A. J. Cole

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A. J. Cole
A. J. Cole on August 27, 2016.jpg
Washington Nationals – No. 22
Pitcher
Born: (1992-01-05) January 5, 1992 (age 25)
Winter Springs, Florida
Bats: Right Throws: Right
MLB debut
April 28, 2015, for the Washington Nationals
MLB statistics
(through August 13, 2017)
Win–loss record 2–5
Earned run average 5.30
Strikeouts 66
Teams

Andrew Jordan Cole (born January 5, 1992) is an American professional baseball pitcher for the Washington Nationals of Major League Baseball (MLB).

Amateur career[edit]

Cole attended Oviedo High School in Oviedo, Florida. He played for the school's baseball team,[1] and committed to attend the University of Miami on a college baseball scholarship.[2] Considered a potential first-round pick in the 2010 Major League Baseball draft, Cole fell in the draft due to his commitment to Miami and reportedly due to a high signing bonus demand.[3] The Washington Nationals selected Cole in the fourth round of the draft. He received a $2 million signing bonus to forgo his commitment to Miami,[2] a record bonus for a fourth-round pick.[4]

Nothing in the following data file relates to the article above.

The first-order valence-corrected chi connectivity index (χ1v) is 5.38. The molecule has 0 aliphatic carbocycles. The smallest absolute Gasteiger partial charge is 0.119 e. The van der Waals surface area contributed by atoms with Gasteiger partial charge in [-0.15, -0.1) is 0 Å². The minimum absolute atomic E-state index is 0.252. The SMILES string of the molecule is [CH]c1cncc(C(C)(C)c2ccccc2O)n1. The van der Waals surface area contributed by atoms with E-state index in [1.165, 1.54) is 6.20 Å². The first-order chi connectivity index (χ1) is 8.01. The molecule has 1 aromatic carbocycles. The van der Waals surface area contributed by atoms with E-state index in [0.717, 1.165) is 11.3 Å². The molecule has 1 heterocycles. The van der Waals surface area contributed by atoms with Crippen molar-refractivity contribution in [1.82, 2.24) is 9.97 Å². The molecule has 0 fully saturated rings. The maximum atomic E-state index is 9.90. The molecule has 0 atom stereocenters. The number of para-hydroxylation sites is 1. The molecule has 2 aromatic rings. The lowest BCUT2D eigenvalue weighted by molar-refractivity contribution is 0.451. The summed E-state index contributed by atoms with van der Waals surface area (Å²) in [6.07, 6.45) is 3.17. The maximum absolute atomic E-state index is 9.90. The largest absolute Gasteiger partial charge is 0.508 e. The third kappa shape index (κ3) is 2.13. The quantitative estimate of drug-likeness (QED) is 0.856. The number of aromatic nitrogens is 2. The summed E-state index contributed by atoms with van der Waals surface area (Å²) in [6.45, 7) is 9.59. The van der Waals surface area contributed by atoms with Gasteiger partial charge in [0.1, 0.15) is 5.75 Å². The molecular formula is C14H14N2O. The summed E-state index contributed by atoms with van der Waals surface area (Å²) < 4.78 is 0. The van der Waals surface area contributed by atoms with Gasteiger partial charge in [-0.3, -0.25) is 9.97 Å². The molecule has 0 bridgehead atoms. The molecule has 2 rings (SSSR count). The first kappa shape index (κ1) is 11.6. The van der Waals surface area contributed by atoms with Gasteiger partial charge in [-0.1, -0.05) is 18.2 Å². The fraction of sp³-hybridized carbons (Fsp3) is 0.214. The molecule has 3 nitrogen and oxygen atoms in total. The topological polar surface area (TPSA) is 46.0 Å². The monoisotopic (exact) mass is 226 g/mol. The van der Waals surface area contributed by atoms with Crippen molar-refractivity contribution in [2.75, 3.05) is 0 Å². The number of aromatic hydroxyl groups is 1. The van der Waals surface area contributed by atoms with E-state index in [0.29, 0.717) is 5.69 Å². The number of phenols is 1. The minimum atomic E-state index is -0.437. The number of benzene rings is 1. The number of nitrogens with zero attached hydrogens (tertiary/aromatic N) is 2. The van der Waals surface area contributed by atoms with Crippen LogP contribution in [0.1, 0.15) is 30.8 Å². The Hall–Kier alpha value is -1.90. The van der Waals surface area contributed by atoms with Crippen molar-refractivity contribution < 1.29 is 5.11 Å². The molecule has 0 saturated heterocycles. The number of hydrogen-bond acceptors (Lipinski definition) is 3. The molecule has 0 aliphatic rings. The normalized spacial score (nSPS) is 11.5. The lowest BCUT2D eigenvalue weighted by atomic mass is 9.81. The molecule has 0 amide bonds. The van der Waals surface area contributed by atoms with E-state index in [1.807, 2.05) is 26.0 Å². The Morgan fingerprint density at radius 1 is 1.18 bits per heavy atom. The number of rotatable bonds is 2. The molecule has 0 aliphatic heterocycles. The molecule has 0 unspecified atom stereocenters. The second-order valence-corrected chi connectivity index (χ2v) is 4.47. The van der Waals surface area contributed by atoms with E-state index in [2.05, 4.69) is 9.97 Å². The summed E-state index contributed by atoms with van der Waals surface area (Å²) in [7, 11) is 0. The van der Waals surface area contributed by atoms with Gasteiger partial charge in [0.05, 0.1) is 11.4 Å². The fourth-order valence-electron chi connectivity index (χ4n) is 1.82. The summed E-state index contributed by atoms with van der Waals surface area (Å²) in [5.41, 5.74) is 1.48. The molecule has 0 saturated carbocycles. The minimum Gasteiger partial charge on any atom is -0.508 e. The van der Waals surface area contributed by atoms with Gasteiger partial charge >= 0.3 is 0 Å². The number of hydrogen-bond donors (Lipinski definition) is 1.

Professional career[edit]

Minor leagues[edit]

Cole pitching for the Hagerstown Suns, single-A affiliates of the Nationals, in 2011

Cole pitched for the Vermont Lake Monsters of the Class A-Short Season New York–Penn League after he signed with the Nationals in 2010, and for the Hagerstown Suns of the Class A South Atlantic League in 2011. In those two seasons, Cole recorded 109 strikeouts in 90 innings pitched.[4]

On December 23, 2011, Cole was traded with Derek Norris, Tommy Milone, and Brad Peacock to the Oakland Athletics for Gio González and Robert Gilliam.[5] Assigned to the Stockton Ports of the Class A-Advanced California League to start the 2012 season, Cole struggled, pitching to a 0–7 win–loss record with a 7.82 earned run average, allowing a batting average against of .364 in eight games. The Athletics demoted him to the Burlington Bees of the Class A Midwest League, where he made 19 starts, pitching to a 2.07 ERA and recording 102 strikeouts compared to 19 walks in 95 23 innings.[6]